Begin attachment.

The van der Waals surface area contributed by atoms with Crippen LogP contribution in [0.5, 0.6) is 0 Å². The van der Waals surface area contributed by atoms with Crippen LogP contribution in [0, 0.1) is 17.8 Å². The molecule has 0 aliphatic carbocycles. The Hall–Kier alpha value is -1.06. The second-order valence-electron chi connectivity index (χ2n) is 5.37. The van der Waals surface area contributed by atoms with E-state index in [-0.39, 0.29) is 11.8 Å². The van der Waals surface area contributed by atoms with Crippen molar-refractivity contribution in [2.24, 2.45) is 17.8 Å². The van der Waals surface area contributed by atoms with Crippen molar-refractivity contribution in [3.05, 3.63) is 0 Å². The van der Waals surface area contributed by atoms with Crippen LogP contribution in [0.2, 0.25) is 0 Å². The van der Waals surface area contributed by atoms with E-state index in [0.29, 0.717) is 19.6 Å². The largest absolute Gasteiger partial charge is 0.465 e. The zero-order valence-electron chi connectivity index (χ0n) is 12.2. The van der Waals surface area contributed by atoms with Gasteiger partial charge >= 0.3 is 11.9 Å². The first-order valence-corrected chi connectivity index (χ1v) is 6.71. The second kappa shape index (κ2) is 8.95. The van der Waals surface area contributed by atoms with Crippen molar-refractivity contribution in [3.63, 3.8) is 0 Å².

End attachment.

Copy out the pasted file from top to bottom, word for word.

The van der Waals surface area contributed by atoms with Crippen LogP contribution in [0.5, 0.6) is 0 Å². The van der Waals surface area contributed by atoms with Crippen LogP contribution in [0, 0.1) is 17.8 Å². The molecule has 0 aliphatic carbocycles. The Hall–Kier alpha value is -1.06. The second-order valence-electron chi connectivity index (χ2n) is 5.37. The van der Waals surface area contributed by atoms with E-state index in [-0.39, 0.29) is 11.8 Å². The van der Waals surface area contributed by atoms with Crippen molar-refractivity contribution in [2.24, 2.45) is 17.8 Å². The van der Waals surface area contributed by atoms with Crippen molar-refractivity contribution in [3.05, 3.63) is 0 Å². The van der Waals surface area contributed by atoms with Crippen LogP contribution in [0.2, 0.25) is 0 Å². The van der Waals surface area contributed by atoms with E-state index in [0.29, 0.717) is 19.6 Å². The largest absolute Gasteiger partial charge is 0.465 e. The zero-order valence-electron chi connectivity index (χ0n) is 12.2. The van der Waals surface area contributed by atoms with Gasteiger partial charge >= 0.3 is 11.9 Å². The first-order valence-corrected chi connectivity index (χ1v) is 6.71. The second kappa shape index (κ2) is 8.95. The van der Waals surface area contributed by atoms with Crippen molar-refractivity contribution in [3.63, 3.8) is 0 Å².